Jun Haraguchi, president and CEO of Konica Minolta’s Business Solutions U.S.A. unit, Ramsey, N.J., doesn’t worry about undermining his image as a business leader or his authority with employees when he appears on stage with famous musicians like Winona Judd or the Marshall Tucker Band at company events. He joins right in with the performers, playing his guitar, ukulele or harmonica. It’s for his own enjoyment, he says, and a way to show employees that he’s “approachable.”
The 51-year-old Mr. Haraguchi also believes he can tell jokes at meetings and still have a serious-minded staff. “Music refreshes my humanity—and I couldn’t survive without humor,” says Haraguchi.
He is working 12-hour days as he faces the tough challenge of expanding his company’s color document and printing businesses in the U.S., where it competes against bigger rivals such as Xerox and Hewlett-Packard. “The business is big, but the pie is limited—and we need people who are willing to work harder than ever,” he says. “But to create an environment where people are willing to work hard, work has to be fun.”
Work and more work has been a mantra for executives in recent years as they compete fiercely for global customers. More than one-fifth of U.S. managers and professionals work more than 60 hours a week and are on call around the clock for clients across the globe, according to a recent survey by Sylvia Ann Hewlett, president of the Center for Work-Life Policy in New York.
As executives carry ever more extreme workloads, they are going further to ensure that they and their employees balance work with other interests and activities.
Some companies concerned about the health and other risks of burnout—high blood pressure, sleep disorders and marital problems, to name a few—are reducing the number of required meetings, allowing employees to do more work from home and urging them to use all their vacation time. IBM now has meeting-free Friday afternoons, for example, and Ernst & Young and Citigroup offer flexible scheduling.
But a more effective burnout remedy, others say, is to do something every day that is pleasurable and unrelated to work. For Diane Schumaker-Krieg, managing director and global head of research at Wachovia Securities, that is yoga. She works at least 12 hours a day, oversees a staff of 200 and commutes between offices in New York and Charlotte, N.C.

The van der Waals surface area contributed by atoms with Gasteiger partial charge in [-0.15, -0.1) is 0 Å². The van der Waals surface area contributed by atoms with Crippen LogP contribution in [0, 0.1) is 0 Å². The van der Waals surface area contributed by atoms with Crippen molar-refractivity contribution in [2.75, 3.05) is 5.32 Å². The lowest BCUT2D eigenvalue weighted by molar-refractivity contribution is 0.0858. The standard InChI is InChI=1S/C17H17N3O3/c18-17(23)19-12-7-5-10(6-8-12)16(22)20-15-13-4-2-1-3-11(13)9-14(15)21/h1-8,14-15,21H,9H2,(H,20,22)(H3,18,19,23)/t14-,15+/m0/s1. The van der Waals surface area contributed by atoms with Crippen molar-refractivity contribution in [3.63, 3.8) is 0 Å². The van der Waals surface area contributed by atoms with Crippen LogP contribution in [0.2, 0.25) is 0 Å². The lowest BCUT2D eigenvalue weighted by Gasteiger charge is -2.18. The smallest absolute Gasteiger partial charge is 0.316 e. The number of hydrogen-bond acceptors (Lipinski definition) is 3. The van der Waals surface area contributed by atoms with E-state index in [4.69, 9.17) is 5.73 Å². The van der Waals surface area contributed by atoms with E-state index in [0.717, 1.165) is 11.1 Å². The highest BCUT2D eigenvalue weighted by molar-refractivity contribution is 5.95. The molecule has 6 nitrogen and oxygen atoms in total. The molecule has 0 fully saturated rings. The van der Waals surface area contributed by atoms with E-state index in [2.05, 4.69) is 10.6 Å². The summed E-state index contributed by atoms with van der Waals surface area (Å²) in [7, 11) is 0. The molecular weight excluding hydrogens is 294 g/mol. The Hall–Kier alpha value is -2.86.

“Yoga is my little vacation each day. It makes me happy, which gives me energy—and I can do it anywhere, even in a hotel on a bathmat,” she says. Some days she can’t attend an hour-long yoga class and only has time to stand on her head for 15 minutes. “But it’s amazing the clarity that gives me—and the chance to connect to the nonmathematical side of my brain,” she adds. A devotee for the past 20 years, she teaches yoga to disabled children.
Other executives counter work stress with volunteer activities that reconnect them to something they loved doing as teenagers. Arthur Groom, who runs a luxury wholesale and retail jewelry business based in Ridgewood, N.J., founded a wrestling school for teens two years ago. In addition to teaching wrestling—a sport Groom played in high school—the school takes teams to Poland and Russia, where they play against foreign students.
He pays his coaches, but doesn’t profit himself from the school. The school doesn’t charge students who can’t afford to pay. “For me, it’s a lot more fun than playing golf and is a way to relax” from the pressures of work, says Groom. He has to travel frequently to hotspots such as Afghanistan in search of precious gems. And even back home, a small miscalculation about how to cut an emerald or diamond can destroy the stone.
How can executives who don’t have a special interest or hobby find one? “Start by sitting very still and listening to yourself,” advises Nancy Azara, a New York artist who runs creativity workshops. “You’ll start remembering things you used to like or have always wanted to try—like drawing or playing an instrument.”
Even time spent doodling at work while talking on the phone can reduce stress, she says, and urges managers not to turn activities that might give them pleasure into pressured assignments.
Haraguchi, who wanted to be a professional musician when he was a teenager, keeps his guitar and other instruments in his office so he can sometimes find time to play. He wants to encourage other employees to find their own forms of relaxation.
To foster a sense of community at work, his business unit has raised relief funds for a creative-arts public school in New Orleans. He has adopted personally the school’s motto: “Work hard. Be nice.” He repeats that motto to himself when he arrives home after a long day at the office or after one of his frequent business trips. He sits for a few minutes in his car and reminds himself to “be nice” to his wife and two teenage children, and not to think about work when he’s with them—at least not until he has to check email from Japan before going to bed.
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